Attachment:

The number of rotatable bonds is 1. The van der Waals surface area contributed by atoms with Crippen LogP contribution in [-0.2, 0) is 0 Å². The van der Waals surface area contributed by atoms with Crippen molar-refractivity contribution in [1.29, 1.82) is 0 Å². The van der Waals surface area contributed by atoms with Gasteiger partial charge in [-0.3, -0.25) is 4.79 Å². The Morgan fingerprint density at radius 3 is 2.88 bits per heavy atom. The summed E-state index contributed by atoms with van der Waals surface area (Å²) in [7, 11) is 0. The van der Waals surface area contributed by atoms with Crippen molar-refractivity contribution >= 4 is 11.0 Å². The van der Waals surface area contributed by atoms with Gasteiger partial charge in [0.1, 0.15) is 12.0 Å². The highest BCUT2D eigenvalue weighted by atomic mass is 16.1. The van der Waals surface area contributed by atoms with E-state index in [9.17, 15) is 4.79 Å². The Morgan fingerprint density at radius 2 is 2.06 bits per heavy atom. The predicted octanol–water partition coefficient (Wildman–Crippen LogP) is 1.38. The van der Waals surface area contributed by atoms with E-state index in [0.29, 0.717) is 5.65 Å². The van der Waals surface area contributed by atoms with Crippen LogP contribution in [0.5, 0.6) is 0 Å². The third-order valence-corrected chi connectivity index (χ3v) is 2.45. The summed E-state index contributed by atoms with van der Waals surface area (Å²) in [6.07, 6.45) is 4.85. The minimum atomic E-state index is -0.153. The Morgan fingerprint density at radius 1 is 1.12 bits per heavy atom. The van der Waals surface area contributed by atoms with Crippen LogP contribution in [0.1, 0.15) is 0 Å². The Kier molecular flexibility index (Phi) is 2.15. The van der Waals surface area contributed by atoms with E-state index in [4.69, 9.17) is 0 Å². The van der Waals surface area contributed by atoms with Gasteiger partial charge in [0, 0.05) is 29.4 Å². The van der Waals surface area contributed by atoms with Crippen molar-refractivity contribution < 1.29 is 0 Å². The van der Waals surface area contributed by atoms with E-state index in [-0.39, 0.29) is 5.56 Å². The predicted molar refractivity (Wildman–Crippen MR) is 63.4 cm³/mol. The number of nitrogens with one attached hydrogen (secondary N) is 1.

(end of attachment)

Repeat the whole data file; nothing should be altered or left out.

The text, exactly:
The number of rotatable bonds is 1. The van der Waals surface area contributed by atoms with Crippen LogP contribution in [-0.2, 0) is 0 Å². The van der Waals surface area contributed by atoms with Crippen molar-refractivity contribution in [1.29, 1.82) is 0 Å². The van der Waals surface area contributed by atoms with Gasteiger partial charge in [-0.3, -0.25) is 4.79 Å². The Morgan fingerprint density at radius 3 is 2.88 bits per heavy atom. The summed E-state index contributed by atoms with van der Waals surface area (Å²) in [7, 11) is 0. The van der Waals surface area contributed by atoms with Crippen molar-refractivity contribution >= 4 is 11.0 Å². The van der Waals surface area contributed by atoms with Gasteiger partial charge in [0.1, 0.15) is 12.0 Å². The highest BCUT2D eigenvalue weighted by atomic mass is 16.1. The van der Waals surface area contributed by atoms with E-state index in [9.17, 15) is 4.79 Å². The Morgan fingerprint density at radius 2 is 2.06 bits per heavy atom. The predicted octanol–water partition coefficient (Wildman–Crippen LogP) is 1.38. The van der Waals surface area contributed by atoms with E-state index in [0.29, 0.717) is 5.65 Å². The van der Waals surface area contributed by atoms with Crippen LogP contribution in [0.5, 0.6) is 0 Å². The third-order valence-corrected chi connectivity index (χ3v) is 2.45. The summed E-state index contributed by atoms with van der Waals surface area (Å²) in [6.07, 6.45) is 4.85. The minimum atomic E-state index is -0.153. The Morgan fingerprint density at radius 1 is 1.12 bits per heavy atom. The van der Waals surface area contributed by atoms with Crippen LogP contribution in [0.1, 0.15) is 0 Å². The Kier molecular flexibility index (Phi) is 2.15. The van der Waals surface area contributed by atoms with E-state index in [4.69, 9.17) is 0 Å². The van der Waals surface area contributed by atoms with Gasteiger partial charge in [0, 0.05) is 29.4 Å². The van der Waals surface area contributed by atoms with Crippen molar-refractivity contribution < 1.29 is 0 Å². The van der Waals surface area contributed by atoms with E-state index in [-0.39, 0.29) is 5.56 Å². The predicted molar refractivity (Wildman–Crippen MR) is 63.4 cm³/mol. The number of nitrogens with one attached hydrogen (secondary N) is 1.